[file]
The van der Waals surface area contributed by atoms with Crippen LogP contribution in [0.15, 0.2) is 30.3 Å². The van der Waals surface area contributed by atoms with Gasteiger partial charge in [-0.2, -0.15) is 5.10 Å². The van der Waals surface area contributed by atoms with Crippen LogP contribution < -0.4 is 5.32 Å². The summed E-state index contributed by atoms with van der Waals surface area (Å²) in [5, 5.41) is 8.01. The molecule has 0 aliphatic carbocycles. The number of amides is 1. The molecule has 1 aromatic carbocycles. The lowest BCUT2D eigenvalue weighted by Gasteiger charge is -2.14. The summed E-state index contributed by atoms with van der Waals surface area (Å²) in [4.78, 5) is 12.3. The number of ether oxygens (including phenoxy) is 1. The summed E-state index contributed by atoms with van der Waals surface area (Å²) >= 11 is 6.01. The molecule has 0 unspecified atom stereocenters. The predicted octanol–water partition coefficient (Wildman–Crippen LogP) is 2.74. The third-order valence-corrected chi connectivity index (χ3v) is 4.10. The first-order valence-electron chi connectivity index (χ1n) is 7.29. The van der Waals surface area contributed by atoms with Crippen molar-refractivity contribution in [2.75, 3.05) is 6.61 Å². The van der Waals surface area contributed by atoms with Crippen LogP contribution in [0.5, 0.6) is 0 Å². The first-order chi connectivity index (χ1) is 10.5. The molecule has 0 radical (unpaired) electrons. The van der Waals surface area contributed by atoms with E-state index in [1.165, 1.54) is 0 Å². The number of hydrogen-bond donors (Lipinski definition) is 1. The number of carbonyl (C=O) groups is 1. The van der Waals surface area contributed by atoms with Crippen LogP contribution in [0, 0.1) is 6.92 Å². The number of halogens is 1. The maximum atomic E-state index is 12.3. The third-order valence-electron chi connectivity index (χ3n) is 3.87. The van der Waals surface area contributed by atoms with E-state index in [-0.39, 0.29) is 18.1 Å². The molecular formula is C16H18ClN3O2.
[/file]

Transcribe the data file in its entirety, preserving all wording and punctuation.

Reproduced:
The van der Waals surface area contributed by atoms with Crippen LogP contribution in [0.15, 0.2) is 30.3 Å². The van der Waals surface area contributed by atoms with Gasteiger partial charge in [-0.2, -0.15) is 5.10 Å². The van der Waals surface area contributed by atoms with Crippen LogP contribution < -0.4 is 5.32 Å². The summed E-state index contributed by atoms with van der Waals surface area (Å²) in [5, 5.41) is 8.01. The molecule has 0 aliphatic carbocycles. The number of amides is 1. The molecule has 1 aromatic carbocycles. The lowest BCUT2D eigenvalue weighted by Gasteiger charge is -2.14. The summed E-state index contributed by atoms with van der Waals surface area (Å²) in [4.78, 5) is 12.3. The number of ether oxygens (including phenoxy) is 1. The summed E-state index contributed by atoms with van der Waals surface area (Å²) >= 11 is 6.01. The molecule has 0 unspecified atom stereocenters. The predicted octanol–water partition coefficient (Wildman–Crippen LogP) is 2.74. The third-order valence-corrected chi connectivity index (χ3v) is 4.10. The first-order valence-electron chi connectivity index (χ1n) is 7.29. The van der Waals surface area contributed by atoms with Crippen molar-refractivity contribution in [2.75, 3.05) is 6.61 Å². The van der Waals surface area contributed by atoms with Crippen LogP contribution in [0.5, 0.6) is 0 Å². The first-order chi connectivity index (χ1) is 10.5. The molecule has 0 radical (unpaired) electrons. The van der Waals surface area contributed by atoms with E-state index in [1.165, 1.54) is 0 Å². The number of hydrogen-bond donors (Lipinski definition) is 1. The number of carbonyl (C=O) groups is 1. The van der Waals surface area contributed by atoms with Crippen LogP contribution in [0, 0.1) is 6.92 Å². The number of halogens is 1. The maximum atomic E-state index is 12.3. The third-order valence-electron chi connectivity index (χ3n) is 3.87. The van der Waals surface area contributed by atoms with E-state index in [-0.39, 0.29) is 18.1 Å². The molecular formula is C16H18ClN3O2.